One of the Unity's primary roles is to service starships. To handle vessels of all sizes, the station has eight docking arms located in pairs on the docking ring. By not using an internal hanger, the station can turn around many starships in a short time for personnel transfers and resupply. In addition to these facilities for large ships, there are four small docking bays intended for the smallest starships (such as the Defiant-class escort or Nova-class surveyor) or civilian freighters. Cargo facilities are located close to both the docking arms and the docking bays. Shuttles and runabouts are handled through sixteen runabout pads in the docking ring, as well as four shuttle bays in the habitat module. Every Unity-class station has a fleet of auxiliary craft which are used for utility and defensive purposes. Unlike larger stations, the Unity is not equipped to build ships or perform large-scale refits without the use of external support frames. They do, however, serve well anchoring repair and construction yards, especially given their powerful defenses.

These stations are well-suited to serving as shipping and commercial hubs, especially as the orbital component of a major starbase that doesn't a larger facility. Cargo storage near the docking bays allows this class to efficiently move shipments between vessels, as well as to warehouse Starfleet supplies and replacement parts for visiting ships. The efficiency of the docking arms allows them to approach the traffic levels of much larger stations.

Defensive Capabilities

Unity-class stations are powerful defensive platforms, sporting eight massive phaser arrays, eighty eight rotary defense turrets with both phasers and torpedo launchers, and 20 dedicated quantum torpedo turrets. Shields are provided by eight large generators in the central hub, as well as a further three dozen secondary generators spread around the station. This allows the Unity to hold an area of space completely independently, as it would take a very large fleet to provide the station with a significant threat. Defenses are strongest along the dorsal surface of the docking ring, with the only truly vulnerable approach angle being directly beneath or above the station. Given the range of the station's sensors, though, it's unlikely that an enemy could effectively take advantage of those approach vectors.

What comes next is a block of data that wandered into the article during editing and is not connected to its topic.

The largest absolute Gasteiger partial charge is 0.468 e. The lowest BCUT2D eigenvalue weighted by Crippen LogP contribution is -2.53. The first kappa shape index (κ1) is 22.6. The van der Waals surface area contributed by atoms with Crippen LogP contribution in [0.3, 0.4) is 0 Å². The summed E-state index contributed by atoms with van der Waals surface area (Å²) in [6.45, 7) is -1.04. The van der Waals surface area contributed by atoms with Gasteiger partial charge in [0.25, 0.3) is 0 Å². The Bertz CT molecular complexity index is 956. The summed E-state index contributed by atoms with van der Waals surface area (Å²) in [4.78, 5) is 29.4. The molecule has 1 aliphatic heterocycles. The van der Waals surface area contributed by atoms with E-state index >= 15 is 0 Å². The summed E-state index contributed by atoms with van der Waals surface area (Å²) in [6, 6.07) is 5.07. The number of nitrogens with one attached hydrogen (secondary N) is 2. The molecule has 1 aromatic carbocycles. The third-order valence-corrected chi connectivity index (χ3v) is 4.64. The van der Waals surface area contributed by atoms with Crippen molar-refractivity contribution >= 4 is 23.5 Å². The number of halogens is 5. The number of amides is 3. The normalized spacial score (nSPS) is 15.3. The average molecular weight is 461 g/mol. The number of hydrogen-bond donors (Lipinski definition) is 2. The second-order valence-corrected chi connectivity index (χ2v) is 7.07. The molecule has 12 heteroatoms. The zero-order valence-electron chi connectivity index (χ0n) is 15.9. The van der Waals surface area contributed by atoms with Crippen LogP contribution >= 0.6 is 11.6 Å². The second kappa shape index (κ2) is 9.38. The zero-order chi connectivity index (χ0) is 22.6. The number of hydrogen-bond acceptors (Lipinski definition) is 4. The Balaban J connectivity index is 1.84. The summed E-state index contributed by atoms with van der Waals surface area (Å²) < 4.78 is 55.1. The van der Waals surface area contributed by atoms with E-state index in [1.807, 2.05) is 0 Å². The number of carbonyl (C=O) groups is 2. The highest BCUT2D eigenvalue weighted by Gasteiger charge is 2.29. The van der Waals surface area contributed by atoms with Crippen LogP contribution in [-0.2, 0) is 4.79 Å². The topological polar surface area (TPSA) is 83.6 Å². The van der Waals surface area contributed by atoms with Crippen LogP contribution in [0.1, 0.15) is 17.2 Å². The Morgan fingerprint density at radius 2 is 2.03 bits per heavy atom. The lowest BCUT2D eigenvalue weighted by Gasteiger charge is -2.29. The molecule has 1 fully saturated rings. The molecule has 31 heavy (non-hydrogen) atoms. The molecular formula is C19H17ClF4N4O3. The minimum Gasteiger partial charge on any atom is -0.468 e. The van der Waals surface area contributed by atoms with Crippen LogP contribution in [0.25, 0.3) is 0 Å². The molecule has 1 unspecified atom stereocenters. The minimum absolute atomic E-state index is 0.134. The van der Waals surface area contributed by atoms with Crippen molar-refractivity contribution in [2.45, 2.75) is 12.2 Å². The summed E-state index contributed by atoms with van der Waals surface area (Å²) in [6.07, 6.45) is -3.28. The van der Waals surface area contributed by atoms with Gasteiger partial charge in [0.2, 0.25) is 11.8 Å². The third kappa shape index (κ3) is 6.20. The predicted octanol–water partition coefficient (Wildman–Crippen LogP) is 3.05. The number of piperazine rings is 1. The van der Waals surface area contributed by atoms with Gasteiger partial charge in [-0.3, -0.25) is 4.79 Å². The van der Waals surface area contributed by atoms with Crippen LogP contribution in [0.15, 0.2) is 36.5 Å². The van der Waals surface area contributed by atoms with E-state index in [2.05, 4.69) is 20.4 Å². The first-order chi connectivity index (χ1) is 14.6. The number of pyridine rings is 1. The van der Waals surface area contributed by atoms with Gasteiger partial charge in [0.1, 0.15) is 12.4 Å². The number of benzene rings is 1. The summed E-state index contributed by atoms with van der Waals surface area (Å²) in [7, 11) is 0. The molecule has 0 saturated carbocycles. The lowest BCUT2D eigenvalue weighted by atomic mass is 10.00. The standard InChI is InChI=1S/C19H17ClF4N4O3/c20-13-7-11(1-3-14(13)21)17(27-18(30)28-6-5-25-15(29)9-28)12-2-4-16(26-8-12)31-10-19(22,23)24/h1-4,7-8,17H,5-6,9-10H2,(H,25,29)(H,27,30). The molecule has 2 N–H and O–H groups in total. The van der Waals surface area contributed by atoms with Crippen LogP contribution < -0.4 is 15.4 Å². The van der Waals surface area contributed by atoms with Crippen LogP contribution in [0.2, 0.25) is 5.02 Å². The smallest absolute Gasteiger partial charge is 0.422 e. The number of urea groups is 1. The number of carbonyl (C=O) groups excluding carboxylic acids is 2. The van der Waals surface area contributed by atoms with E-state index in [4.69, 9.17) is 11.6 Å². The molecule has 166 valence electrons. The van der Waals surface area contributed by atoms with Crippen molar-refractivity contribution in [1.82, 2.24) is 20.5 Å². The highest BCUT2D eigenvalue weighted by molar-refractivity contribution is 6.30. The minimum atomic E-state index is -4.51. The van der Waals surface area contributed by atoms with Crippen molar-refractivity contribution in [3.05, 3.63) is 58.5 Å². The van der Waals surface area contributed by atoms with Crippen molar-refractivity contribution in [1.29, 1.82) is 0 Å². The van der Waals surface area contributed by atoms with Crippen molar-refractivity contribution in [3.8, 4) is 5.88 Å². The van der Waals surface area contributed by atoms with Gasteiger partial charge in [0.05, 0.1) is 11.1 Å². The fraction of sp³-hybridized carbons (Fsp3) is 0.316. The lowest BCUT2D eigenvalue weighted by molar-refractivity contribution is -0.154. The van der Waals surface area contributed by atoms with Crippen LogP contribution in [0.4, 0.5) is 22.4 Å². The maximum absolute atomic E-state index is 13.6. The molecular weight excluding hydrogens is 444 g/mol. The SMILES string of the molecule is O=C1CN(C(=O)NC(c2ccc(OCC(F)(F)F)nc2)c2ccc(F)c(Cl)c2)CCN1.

This design's defensive features have made it Starfleet's preferred large station design for use in contested areas where a full spacedock is not warranted or feasible. Due to the various defensive emplacements at different levels and angles, the Unity creates several cross-fire zones that make it extremely hazardous for enemy ships to approach close to the station.

Population & Stationboard Life

Depending on a particular Unity-class station's purpose and location, its population can vary wildly. As a general-use station in orbit of a member world, for example, it would have a much larger civilian population than when serving as part of a fleet yard or as a purely defensive outpost. This leads the character of each base to be unique. A defensive outpost might have a larger security staff, and dedicated runabout crews who are sent on patrol missions. A fleet yard headquarters would have many more engineers. A base of this size typically has a core crew of three-thousand, but can support a total population of up to ten-thousand.

As with many other station classes, civilian and Starfleet personnel are housed in different sections of the base, with the Starfleet crew generally being housed either in the habitat module or close to their duty station in the core, while civilians are housed in the docking ring. The plaza is where all roads meet, though, as it's the station's most important recreation and commercial area. There are secondary promenades and places located in the docking ring which are used most by visitors who don't have much time to stray from their ships.

Medical facilities are state-of-the-art, with multiple infirmaries located across the station. The main hospital is located in the habitat module and it is far superior to any starship's sickbay. Station-wide holographic capabilities allow for an EMH or LMH to move anywhere.

History

During the 2370s, Deep Space Nine was the most important outpost in Starfleet, despite the fact that it was an obsolete Cardassian mining station. Despite not having the technology or power of modern Starfleet bases, it was able to successfully hold the mouth of the Bajoran Wormhole throughout the Dominion War. While Federation installations tend to have simple silhouettes, the Nor-class had a complex profile which allowed its multiple defensive enhancements to target multiple ships from multiple angles at the same time, which is part of why it was only briefly held by the enemy. In effect, its shape allowed it to be a more effective defensive station than its original purpose or size would seem to allow.

Taking this into account, the Starfleet Corps of Engineers developed the Unity as a relatively large station for defense and starship support, incorporating elements of the Nor-class into the design, as well as the rotary defensive turrets developed for DS9 specifically. The result was an elegant, extremely adaptable design. By the early 2380s, half a dozen of these stations were built around the Federation, including at the heart of the speedily-built Devron Fleet Yards which was intended to support the Romulan evacuation.

By 2399, this design is almost exclusively used for new border stations in strategic areas.

The Unity-class station In-Play

  • This class of station is much larger than Deep Space 9, but it has similar features: the ability to dock with multiple ships externally and significant armaments. That makes it a good frontier station.
  • Some of these might be purely defensive, others handle a lot of traffic like DS9 did, and still others will anchor fleet yards.
  • The Starfleet version of the Nor-class station, but at a different scale, is what you can imagine here.

Notable Fourth Fleet Unity-class stations